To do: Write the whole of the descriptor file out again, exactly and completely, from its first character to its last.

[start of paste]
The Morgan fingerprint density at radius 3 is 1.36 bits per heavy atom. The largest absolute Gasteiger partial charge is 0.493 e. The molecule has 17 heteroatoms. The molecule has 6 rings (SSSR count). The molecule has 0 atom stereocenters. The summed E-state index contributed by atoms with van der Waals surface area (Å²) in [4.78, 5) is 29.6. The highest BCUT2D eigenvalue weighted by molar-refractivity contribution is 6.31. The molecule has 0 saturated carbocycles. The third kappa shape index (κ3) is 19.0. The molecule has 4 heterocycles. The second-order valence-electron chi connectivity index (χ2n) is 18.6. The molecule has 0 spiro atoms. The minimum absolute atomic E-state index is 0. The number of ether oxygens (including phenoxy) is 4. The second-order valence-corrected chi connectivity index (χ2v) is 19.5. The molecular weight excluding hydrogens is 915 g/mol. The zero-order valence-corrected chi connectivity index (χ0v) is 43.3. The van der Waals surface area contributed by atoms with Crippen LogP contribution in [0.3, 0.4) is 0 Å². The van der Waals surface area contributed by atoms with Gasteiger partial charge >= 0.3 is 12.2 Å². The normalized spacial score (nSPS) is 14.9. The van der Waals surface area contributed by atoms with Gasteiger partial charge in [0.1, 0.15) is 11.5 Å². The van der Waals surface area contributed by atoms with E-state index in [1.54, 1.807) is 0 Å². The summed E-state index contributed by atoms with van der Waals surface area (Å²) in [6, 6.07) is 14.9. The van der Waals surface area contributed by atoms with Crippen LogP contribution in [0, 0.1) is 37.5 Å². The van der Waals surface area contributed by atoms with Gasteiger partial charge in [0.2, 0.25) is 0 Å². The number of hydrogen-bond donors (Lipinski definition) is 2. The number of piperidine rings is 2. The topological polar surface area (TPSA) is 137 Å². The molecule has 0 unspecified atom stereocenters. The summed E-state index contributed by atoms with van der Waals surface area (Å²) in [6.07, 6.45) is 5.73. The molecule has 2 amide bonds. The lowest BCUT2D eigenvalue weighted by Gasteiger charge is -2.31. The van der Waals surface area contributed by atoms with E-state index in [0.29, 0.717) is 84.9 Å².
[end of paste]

The Morgan fingerprint density at radius 3 is 1.36 bits per heavy atom. The largest absolute Gasteiger partial charge is 0.493 e. The molecule has 17 heteroatoms. The molecule has 6 rings (SSSR count). The molecule has 0 atom stereocenters. The summed E-state index contributed by atoms with van der Waals surface area (Å²) in [4.78, 5) is 29.6. The highest BCUT2D eigenvalue weighted by molar-refractivity contribution is 6.31. The molecule has 0 saturated carbocycles. The third kappa shape index (κ3) is 19.0. The molecule has 4 heterocycles. The second-order valence-electron chi connectivity index (χ2n) is 18.6. The molecule has 0 spiro atoms. The minimum absolute atomic E-state index is 0. The number of ether oxygens (including phenoxy) is 4. The second-order valence-corrected chi connectivity index (χ2v) is 19.5. The molecular weight excluding hydrogens is 915 g/mol. The zero-order valence-corrected chi connectivity index (χ0v) is 43.3. The van der Waals surface area contributed by atoms with Crippen LogP contribution in [0.3, 0.4) is 0 Å². The van der Waals surface area contributed by atoms with Gasteiger partial charge >= 0.3 is 12.2 Å². The normalized spacial score (nSPS) is 14.9. The van der Waals surface area contributed by atoms with Gasteiger partial charge in [0.1, 0.15) is 11.5 Å². The van der Waals surface area contributed by atoms with E-state index in [1.54, 1.807) is 0 Å². The summed E-state index contributed by atoms with van der Waals surface area (Å²) in [6, 6.07) is 14.9. The van der Waals surface area contributed by atoms with Crippen LogP contribution in [0, 0.1) is 37.5 Å². The van der Waals surface area contributed by atoms with Gasteiger partial charge in [0.2, 0.25) is 0 Å². The number of hydrogen-bond donors (Lipinski definition) is 2. The number of piperidine rings is 2. The topological polar surface area (TPSA) is 137 Å². The molecule has 0 unspecified atom stereocenters. The summed E-state index contributed by atoms with van der Waals surface area (Å²) in [6.07, 6.45) is 5.73. The molecule has 2 amide bonds. The lowest BCUT2D eigenvalue weighted by Gasteiger charge is -2.31. The van der Waals surface area contributed by atoms with E-state index in [0.29, 0.717) is 84.9 Å².